There are also equity concerns regarding the allocation of mineral benefits, including public revenue from mining (e.g., taxes, fees, and royalties) and mining jobs. Multinational companies often capture disproportionately large shares of mining profits because of their position in commodity markets and generous tax breaks from host governments. (Much of the profit from mines in Africa, Asia, and Latin America are taken out of the country and not reinvested in the host country.) Many companies also bring in skilled managers from the outside and offer local people—or migrants—only low-skill jobs with little opportunity for learning or advancement (Coderre-Proulx et al. 2016). Families and communities around extraction sites, however, are often poorly compensated for the damage to property caused by mining, and local jurisdictions where mining takes place do not receive adequate shares of the mining revenue (although in several countries, the national government has begun transferring more revenue back to the producing regions) (Bauer et al 2016).

Mining companies or illegal miners operating on or near indigenous lands can lead to conflict, especially with indigenous peoples who depend on the land for their livelihood (REPAM 2019a). In 2018, at least 164 land and environmental defenders, including many indigenous people, were killed around the world, while many more were threatened, harassed, stigmatized, attacked, or jailed (Global Witness 2019).6 More than half of the murders took place in Latin America, which has ranked as the worst-affected continent since 2012, with Brazil, Colombia, Mexico, and Guatemala at or near the top of the list (Global Witness 2019). In 2018, mining was for the first time the world’s deadliest sector, with 43 defenders, including indigenous people, killed protesting against the destructive effects of mining on their lands and livelihoods (Global Witness 2019).7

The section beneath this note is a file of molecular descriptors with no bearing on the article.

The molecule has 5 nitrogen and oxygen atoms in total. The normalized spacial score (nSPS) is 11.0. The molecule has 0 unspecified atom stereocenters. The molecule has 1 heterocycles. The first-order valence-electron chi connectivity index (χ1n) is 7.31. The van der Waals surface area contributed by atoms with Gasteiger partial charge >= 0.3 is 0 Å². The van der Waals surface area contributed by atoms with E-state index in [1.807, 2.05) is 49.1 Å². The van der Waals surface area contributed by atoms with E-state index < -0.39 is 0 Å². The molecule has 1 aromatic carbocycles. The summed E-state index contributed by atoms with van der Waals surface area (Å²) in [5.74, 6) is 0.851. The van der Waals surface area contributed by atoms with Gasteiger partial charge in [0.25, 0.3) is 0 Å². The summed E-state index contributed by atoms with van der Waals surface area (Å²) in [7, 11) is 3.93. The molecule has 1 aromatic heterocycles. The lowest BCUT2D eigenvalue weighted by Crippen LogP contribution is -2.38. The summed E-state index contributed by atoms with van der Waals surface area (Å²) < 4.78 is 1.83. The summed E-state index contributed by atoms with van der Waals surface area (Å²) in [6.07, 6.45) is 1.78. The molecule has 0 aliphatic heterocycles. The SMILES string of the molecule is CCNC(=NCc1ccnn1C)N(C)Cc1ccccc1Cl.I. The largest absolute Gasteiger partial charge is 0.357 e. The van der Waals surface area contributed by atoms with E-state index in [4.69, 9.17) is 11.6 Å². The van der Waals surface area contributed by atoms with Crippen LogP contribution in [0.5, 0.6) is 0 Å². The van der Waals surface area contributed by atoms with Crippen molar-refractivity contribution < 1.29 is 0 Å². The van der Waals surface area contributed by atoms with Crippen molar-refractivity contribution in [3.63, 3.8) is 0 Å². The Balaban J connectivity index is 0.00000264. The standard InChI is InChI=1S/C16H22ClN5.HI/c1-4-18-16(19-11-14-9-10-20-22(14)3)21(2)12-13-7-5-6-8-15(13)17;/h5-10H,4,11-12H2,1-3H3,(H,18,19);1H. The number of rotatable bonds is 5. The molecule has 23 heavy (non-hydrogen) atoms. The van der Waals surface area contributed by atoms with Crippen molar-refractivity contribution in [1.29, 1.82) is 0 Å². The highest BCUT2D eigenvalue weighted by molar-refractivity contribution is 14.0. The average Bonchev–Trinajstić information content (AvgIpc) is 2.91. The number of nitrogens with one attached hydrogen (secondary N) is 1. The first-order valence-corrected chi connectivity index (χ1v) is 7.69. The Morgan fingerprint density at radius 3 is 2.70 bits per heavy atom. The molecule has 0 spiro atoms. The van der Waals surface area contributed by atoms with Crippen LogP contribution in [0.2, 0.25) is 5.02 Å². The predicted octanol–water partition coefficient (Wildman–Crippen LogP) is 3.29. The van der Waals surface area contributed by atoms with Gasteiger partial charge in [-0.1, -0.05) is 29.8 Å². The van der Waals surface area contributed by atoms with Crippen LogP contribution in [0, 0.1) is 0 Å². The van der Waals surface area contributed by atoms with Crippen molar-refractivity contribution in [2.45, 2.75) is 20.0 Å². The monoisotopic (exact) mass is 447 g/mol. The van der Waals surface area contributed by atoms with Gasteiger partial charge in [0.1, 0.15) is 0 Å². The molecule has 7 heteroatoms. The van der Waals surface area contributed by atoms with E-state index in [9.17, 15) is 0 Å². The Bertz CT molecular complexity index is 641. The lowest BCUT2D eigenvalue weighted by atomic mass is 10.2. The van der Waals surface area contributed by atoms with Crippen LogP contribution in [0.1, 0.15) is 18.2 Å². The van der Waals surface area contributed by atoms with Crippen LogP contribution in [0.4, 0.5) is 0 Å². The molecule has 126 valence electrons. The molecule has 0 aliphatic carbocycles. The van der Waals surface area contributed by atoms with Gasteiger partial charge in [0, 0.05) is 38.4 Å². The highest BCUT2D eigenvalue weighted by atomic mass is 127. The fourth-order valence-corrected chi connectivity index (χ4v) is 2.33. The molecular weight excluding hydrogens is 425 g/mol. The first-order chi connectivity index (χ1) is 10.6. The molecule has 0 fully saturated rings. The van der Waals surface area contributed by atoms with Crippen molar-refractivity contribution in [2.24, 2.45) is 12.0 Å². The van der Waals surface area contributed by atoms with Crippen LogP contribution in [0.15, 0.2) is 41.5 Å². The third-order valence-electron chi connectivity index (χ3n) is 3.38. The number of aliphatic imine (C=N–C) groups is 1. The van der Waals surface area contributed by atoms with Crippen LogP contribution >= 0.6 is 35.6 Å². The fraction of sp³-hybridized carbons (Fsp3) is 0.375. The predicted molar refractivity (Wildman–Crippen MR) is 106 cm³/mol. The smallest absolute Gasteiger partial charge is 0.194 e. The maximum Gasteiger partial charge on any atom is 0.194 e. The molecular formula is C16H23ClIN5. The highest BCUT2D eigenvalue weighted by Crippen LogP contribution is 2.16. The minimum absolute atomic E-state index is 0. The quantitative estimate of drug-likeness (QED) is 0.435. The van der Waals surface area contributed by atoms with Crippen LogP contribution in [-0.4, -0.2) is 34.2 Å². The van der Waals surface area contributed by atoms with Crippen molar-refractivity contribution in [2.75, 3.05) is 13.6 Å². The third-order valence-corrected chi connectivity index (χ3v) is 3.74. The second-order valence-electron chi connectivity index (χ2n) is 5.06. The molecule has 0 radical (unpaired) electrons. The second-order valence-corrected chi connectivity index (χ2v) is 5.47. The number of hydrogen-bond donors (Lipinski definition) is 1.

In 2019, a record 212 land and environmental defenders were killed around the world, an average of more than four people per week. Seven of the top 10 worst-affected nations were in Latin America, where more than two-thirds of the total killings took place. Colombia was the deadliest country, with 64 killings—up from 25 in 2018—accounting for 30 percent of the global total. Brazil had 24 killings, almost 90 percent of which took place in the Amazon. Globally, 40 percent of defenders killed were indigenous people, despite representing just 5 percent of the world’s population. Mining was again the deadliest sector, with 50 people killed. Ten percent of those killed were women. Women also faced smear campaigns using sexist or sexual content, and sexual violence (Global Witness 2020; Guy 2020).

Given these developments, there is an urgent need for indigenous peoples to have a say in mining and other development matters that affect their lands, and for mining that does take place on indigenous lands to mitigate the social and environmental risks. The research for this report was designed to better understand three issues:

  • The law regarding the rights of indigenous peoples over their lands and the mineral resources on their lands, as well as the powers and obligations of miners operating on indigenous lands.
  • The implementation and enforcement of these laws and the experiences of indigenous peoples when mining occurs on their lands.
  • The environmental impacts of mining on indigenous lands, especially the impacts on forests.